Hey Readers 🙂

Just for starters, this is a new concept I’m trying. I’ll be putting up my story in parts, and the parts would continue one after the other.Hope you all like this one, and if you do please comment on and promote my blog 😀

And just a disclaimer, the story or its names do not denote real life incidences nor am I targeting any religious group for any activities.

The Radical Guy

Part I

She ran through the woods, her laughter echoing through the silent jungle. I ran behind her, but somehow she always remained elusive of my reach. I ran after her, but she playfully always managed to dodge my grip. Her laughter filled the forest and then suddenly a shot rang out. Birds flew in all directions. Blood spew all over me, and I ran forward to catch her. Blood oozed from her as I caught her, but she was already limp. I turned around to find a man in a black mask. Same height. Same built. A same. Me. I looked at her body, the eyes were open, the lips parting and she had started to smile. The smile then turned into a grin and then broke into a hysterical laughter, and she screamed was “I thought u loved me, Javed”

I woke up, sweating and stared at the clock. The blue light blared 3:20 am. I felt thirsty, but the nightmare was too much for me to take, and I did not want to wander in the house at this hour. I felt my hand shaking as i lit up, the smoke filling the balcony. My head lightened as the nicotine worked on my mind. But my patience was breaking. It was happening all over again. The same dream. Again and again. I stared at Imran’s back and watched him sleep, but even his face was like his mother’s. I had become a morbid soul. Unable to sleep, unable to work, I saw her face everywhere. For eight years I had with stood the nightmares but that stupid dog finding that skull had been the final nail in the coffin. I could not take it anymore.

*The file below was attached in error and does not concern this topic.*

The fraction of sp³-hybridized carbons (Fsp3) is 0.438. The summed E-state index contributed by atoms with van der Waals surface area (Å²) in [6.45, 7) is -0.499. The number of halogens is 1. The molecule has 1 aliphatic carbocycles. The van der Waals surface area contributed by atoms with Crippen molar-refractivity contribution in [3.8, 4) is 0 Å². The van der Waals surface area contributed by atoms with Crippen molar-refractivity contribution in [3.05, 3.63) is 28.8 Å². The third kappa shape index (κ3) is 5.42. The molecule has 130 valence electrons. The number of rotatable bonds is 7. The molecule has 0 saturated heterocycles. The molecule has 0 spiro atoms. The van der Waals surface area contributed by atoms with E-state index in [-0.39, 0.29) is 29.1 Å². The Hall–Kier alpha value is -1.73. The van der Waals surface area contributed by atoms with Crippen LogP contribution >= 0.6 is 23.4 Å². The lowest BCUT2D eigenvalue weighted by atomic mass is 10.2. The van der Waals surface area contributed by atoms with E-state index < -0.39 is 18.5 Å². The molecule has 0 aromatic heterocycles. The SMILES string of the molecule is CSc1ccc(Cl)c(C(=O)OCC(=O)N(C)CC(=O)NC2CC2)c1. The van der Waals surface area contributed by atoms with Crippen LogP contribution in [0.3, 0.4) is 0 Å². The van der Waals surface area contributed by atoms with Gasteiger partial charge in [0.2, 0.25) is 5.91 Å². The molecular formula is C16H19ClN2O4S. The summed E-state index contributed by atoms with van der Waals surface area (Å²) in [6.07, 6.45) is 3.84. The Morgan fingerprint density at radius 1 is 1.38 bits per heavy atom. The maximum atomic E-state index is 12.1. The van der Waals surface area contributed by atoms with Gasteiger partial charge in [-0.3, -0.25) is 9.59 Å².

I picked up the telephone and dialed 911.

Detective Stoner looked at me squarely in the eye, not blinking once. His piercing gaze made me stare back, while detective Fuller paced around the room, his footsteps echoing in the area.

“My head hurts”, I said.

Fuller stopped walking and stared at me. Stoner did not move an inch.

“Why the fuck did you do it?”

“What is this Good Cop, Bad Cop ?” I sneered.

“Playing funny are we ?” I felt a sting on my cheek as a swift right hand left a red hand print on my face.

I piped down. Silently whispering my prayers.

“Stop fucking with me. I need answers. Goddammit”.

“She knew. Had to be taken care of”, I whispered.

“What did she know ? She was your wife, god damn it, not some side walking bitch that you killed.”

I knew I was a dead man, when I had surrendered to the police. The orders of execution would be on its way.My organization did not believe in weak men. But I could not survive the dreams, or I’d have to take a bullet to my head. I figured better them than me.